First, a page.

I’ve been playing around with trilateration in p5.js a bit more. From playing around with the previous script it seemed like if I have three receivers , I either get 2 or 3 points closely bunched together and the other points are much further away.
So I wrote a function that basically looks at all of the intersection points , and only looks at ones that have another intersection point less that 50 pixels away. Out of these remaining points, I get the centroid (average point) out of those points. This is normally 3, sometimes 2 points.
The green dot is the origin point (wherever you clicked)
The blue dot is the centroid of the any intersection points (red dots) that are within 50 pixels of one another.
First thing I’m noticing is that the black circles don’t intersect the green dot. As this is running in software I would expect them to intersect it perfectly. I think this is due to how p5.js generates frames. It appears that the frame rate is not consistent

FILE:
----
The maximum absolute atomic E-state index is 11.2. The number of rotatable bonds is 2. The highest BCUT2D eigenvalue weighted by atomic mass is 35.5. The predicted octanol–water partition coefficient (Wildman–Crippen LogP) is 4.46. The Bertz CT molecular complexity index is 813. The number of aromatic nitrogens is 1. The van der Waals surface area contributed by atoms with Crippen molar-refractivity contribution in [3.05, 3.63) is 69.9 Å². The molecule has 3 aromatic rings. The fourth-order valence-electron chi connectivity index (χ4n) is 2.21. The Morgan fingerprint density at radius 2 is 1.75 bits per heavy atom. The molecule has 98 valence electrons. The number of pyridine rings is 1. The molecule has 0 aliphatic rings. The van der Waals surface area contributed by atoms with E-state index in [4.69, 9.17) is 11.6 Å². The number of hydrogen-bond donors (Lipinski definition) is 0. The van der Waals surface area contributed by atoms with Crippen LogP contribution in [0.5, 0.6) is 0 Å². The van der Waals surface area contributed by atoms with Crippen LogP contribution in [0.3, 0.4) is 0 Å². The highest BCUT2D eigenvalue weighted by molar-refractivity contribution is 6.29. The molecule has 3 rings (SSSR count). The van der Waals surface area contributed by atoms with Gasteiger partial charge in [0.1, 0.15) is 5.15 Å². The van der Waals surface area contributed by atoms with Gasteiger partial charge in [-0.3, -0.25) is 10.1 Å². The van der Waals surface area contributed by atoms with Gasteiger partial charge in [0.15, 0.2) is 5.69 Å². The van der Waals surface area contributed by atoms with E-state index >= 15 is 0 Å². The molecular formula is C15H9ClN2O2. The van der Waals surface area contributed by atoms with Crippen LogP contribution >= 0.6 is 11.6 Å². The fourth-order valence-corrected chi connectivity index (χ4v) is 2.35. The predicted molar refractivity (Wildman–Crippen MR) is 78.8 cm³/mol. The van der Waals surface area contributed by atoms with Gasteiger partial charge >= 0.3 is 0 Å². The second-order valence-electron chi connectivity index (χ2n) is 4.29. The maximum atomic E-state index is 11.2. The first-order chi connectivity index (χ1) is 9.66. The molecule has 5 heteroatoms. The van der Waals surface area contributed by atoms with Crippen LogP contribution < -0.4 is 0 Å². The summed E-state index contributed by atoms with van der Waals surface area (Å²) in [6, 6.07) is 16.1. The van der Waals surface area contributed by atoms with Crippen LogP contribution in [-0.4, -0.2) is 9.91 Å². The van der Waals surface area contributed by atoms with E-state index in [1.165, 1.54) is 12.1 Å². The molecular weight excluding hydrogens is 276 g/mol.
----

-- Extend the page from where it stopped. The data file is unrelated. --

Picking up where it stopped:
Here is a plot of the frame rate for the first 40 frames or so:
So it does jump around a bit but I suppose that is to be expected with a browser based application like this. I suspect the offline processing application would be a lot more stable but I like the handiness of p5.js
This effect is more obvious if you just keep your mouse in the exact same place and do multiple clicks one after another from that position. The pixel error value jumps around despite the mouse being in the exact same place.
I’m thinking about using triangulation with ultrasonic sensors for indoor robot navigation. The issue is in the current script the click represents a robot emitting an ultrasonic pulse. This would not really work for multiple robots. For multiple robots it would be much easier to just have the robots receive the the stationary points become transmitters.
I came across this interesting video on YouTube of someone doing just that. Also by adding two receivers heading information can also be obtained which is pretty cool. I haven’t really seen anyone miniaturise this idea and try making a robot swarm type project with it. I wonder what the limitations of accuracy are when trying to do this in real life.
All of the p5.js scripts in this and previous trilateration posts are available here: